Straying from a full-time steady employment path to pursue travel nursing is exciting, but it can also prove intimidating. The two worlds are vastly different, with no hints as to what to expect, where you’ll end up, or the type of people to whom you’ll have exposure.
The unpredictability is scary. It also plays a primary role as to why many nursing professionals choose the option. You break away from the repetition and routine of a regular schedule to the point where you can add value, new clinical experience to your portfolio.
Plus, you get to travel to areas of the country you might not have otherwise had the opportunity to visit. Where you end up isn’t necessarily something you have a say in, but there might be a few things you can do to sway the decision your way.
5 Tips To Help You Land Your Dream Travel Nursing Assignment
Travel nursing employees enjoy opportunities for growth and to learn new skills from other areas of the country. The nurses are not all about work, though. Many hope for assignments in favorite spots to enjoy during their time off, but it’s a challenge to get an area that you request. Here are some tips that might help get a recruiter on your side:
- Be a Model Recruit: It sounds easy, and it’s genuinely not difficult if you work hard. One of the simplest ways to get the ideal jobs is to be a model recruit. If you stay in good favor with the recruiters, you’ll always be fresh in their minds.
That entails responding to texts or phone calls as soon as you can. In assessments, be transparent about what you’re looking for in a position. Anytime you struggle or run into a problem, call immediately and don’t be afraid to ask for help.
Recruiters are the people who submit portfolios to potential employers. They have an opportunity to give you a reference, so you have a better chance at that dream job.
- Explain Why You Declined Work: When a recruiter understands why you decline travel nursing jobs, they can more readily help you land something more suited for you.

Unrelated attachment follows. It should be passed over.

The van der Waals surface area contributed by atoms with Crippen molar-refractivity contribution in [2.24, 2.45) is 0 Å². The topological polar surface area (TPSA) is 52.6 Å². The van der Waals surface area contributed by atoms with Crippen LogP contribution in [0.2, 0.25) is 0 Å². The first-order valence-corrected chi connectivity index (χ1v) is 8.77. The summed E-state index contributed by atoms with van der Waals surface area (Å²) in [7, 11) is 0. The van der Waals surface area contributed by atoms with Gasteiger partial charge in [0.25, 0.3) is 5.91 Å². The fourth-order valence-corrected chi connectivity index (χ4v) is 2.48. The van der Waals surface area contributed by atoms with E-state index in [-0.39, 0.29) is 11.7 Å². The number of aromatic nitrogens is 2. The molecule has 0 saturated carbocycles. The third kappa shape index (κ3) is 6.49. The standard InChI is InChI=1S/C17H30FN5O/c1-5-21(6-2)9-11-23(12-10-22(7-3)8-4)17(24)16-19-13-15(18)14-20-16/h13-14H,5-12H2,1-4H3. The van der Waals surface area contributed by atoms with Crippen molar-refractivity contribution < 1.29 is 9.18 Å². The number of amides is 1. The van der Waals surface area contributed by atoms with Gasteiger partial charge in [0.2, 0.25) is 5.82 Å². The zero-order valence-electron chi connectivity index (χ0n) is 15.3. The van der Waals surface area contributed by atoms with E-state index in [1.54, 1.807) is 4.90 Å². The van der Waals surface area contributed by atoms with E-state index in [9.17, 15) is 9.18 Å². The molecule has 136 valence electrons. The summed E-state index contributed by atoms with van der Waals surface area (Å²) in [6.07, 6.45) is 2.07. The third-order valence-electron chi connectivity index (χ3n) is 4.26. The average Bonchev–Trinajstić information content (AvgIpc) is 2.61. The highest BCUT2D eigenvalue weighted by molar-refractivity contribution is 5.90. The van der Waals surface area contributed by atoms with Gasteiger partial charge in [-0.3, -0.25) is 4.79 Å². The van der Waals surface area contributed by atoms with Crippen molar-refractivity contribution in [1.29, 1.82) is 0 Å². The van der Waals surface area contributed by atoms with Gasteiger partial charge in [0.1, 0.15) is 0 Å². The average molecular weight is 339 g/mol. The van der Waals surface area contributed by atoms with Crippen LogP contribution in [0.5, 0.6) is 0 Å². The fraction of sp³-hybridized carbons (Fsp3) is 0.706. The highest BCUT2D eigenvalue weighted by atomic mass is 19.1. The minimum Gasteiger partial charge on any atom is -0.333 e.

Explain salary requirements, the need for flexible hours, or if a different location would be better. It’s essential to understand that a hospital will likely not make another offer once you refuse a job.
- Be Patient in Getting Familiar With Coworkers: Being the “new kid” every couple of months will become your lifestyle. Allow yourself to make mistakes and to go through the awkward, uncomfortable phase.
Generally, travel nurses have merely a day or two in orientation, and then it’s time to dive in. You need to know how the systems work, where everything is, and meet all the people. If you work hard and do well, your coworkers will respect you, and friendships will come.
- Be Flexible: Your job will be tough if you offer no flexibility. If you want an assignment in Hawaii, you might have to give up the desired shift or perhaps some money. Or you might have to go during the summer instead of your requested winter assignment.
- Be Upfront About Permanency: Whether you fall in love with a specific job or the hospital wants to keep you because of your impressive work, a recruiter needs to know as soon as possible when you decide to go permanent with a travel position.
Some recruiting agencies help recruits find housing and offer advice on the transition into permanent employment again.
Travel nursing can be an incredible experience if you develop a transparent and communicative relationship with a trusted recruiter like New Direction Staffing. The key is to be adaptable, flexible, and honest about what you want from the position. For those who work hard and do well, you’ll not only find success in the field, but you’ll have a magnificent time.